Taft 2012: A Novel by Jason Heller
Reviewed by: Jennifer S. Roman, Radiantlit.com
Genre: historical fiction, political fiction, William Howard Taft, Presidents
Publisher: Quirk Books
Publication Date: January 7, 2012
Jason Heller’s Taft 2012: A Novel adds a twist to the parlor game of asking which famous dead people you’d like to have dinner with. The story is told from Taft’s perspective when he wakes up starving, and surprisingly, buried underground. He is able to dig his way out, only to find himself on the White House lawn, being chased and shot in the leg by a Secret Service Agent. The top scientists and doctors in the world are able to confirm that he is indeed William Howard Taft, who was president 100 years ago. Considering that he mysteriously disappeared the day Roosevelt was sworn into office, nobody can figure out how he was buried under the White House lawn.
As Taft begins to live his life, he is given the rock-star treatment until he needs a Secret Service Agent to protect him after Congress decides he is entitled as a former President. He is able to meet his biographer, a woman who knows intimate details of his life, and he gets to meet his great-granddaughter. She is already into politics, and after his legions of fans create a Taft Party, he decides to run for President with her as his running mate. While not popular or especially effective during his own reign, Taft now has a good chance of winning the political race.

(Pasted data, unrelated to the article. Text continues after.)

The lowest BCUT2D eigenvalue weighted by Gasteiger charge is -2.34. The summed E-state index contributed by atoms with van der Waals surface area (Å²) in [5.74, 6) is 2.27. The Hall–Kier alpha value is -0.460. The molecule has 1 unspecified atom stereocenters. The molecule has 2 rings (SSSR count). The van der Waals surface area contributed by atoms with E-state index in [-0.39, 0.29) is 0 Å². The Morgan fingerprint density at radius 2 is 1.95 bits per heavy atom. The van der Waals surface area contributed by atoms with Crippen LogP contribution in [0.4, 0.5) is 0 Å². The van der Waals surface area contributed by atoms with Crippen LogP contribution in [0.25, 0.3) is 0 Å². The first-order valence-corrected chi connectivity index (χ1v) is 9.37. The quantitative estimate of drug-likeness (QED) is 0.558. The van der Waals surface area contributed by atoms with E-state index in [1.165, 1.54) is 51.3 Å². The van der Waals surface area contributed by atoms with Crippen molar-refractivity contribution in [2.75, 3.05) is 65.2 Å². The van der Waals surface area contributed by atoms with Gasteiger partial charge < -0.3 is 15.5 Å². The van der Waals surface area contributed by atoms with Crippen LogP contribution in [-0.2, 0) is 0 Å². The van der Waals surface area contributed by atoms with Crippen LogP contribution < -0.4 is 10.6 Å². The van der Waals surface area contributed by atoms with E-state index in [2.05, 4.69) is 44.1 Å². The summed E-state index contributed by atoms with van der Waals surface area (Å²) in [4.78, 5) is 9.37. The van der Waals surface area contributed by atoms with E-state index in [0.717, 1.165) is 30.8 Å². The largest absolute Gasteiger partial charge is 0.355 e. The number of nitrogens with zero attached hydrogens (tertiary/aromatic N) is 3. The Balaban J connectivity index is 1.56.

Taft 2012 is a fun novel because it not only brings someone back to life unexpectedly, but it also brings a larger than life character into existence. Taft is known for his ability to have marathon speech sessions and for his enormous appetite and corresponding physique. Bringing him into today’s political arena would be difficult, but somehow, it works. It’s fun to bring together history and current day with a fun twist. I truly enjoyed learning more about Taft through real and fake news blurbs that were interspersed into the book.
Two things, however, are a bit of a mystery to me. First, the whole procedure of verifying that this man emerging from the White House lawn is barely covered. One would think that someone who should have been dead for the better part of a century should be scrutinized a little more carefully. Second, for someone who has not been around people and the advances of technology in quite some time, Taft is remarkably good at adapting to modern life. Maybe it is just the skeptic in me, but those seem to be two odd and unexplained situations. Or, maybe, Heller just decided to leave a little to the reader’s imagination.
Rating: There are a couple of sexual situations, but otherwise, there is very little offensive in this book. Most mature readers should be comfortable reading it.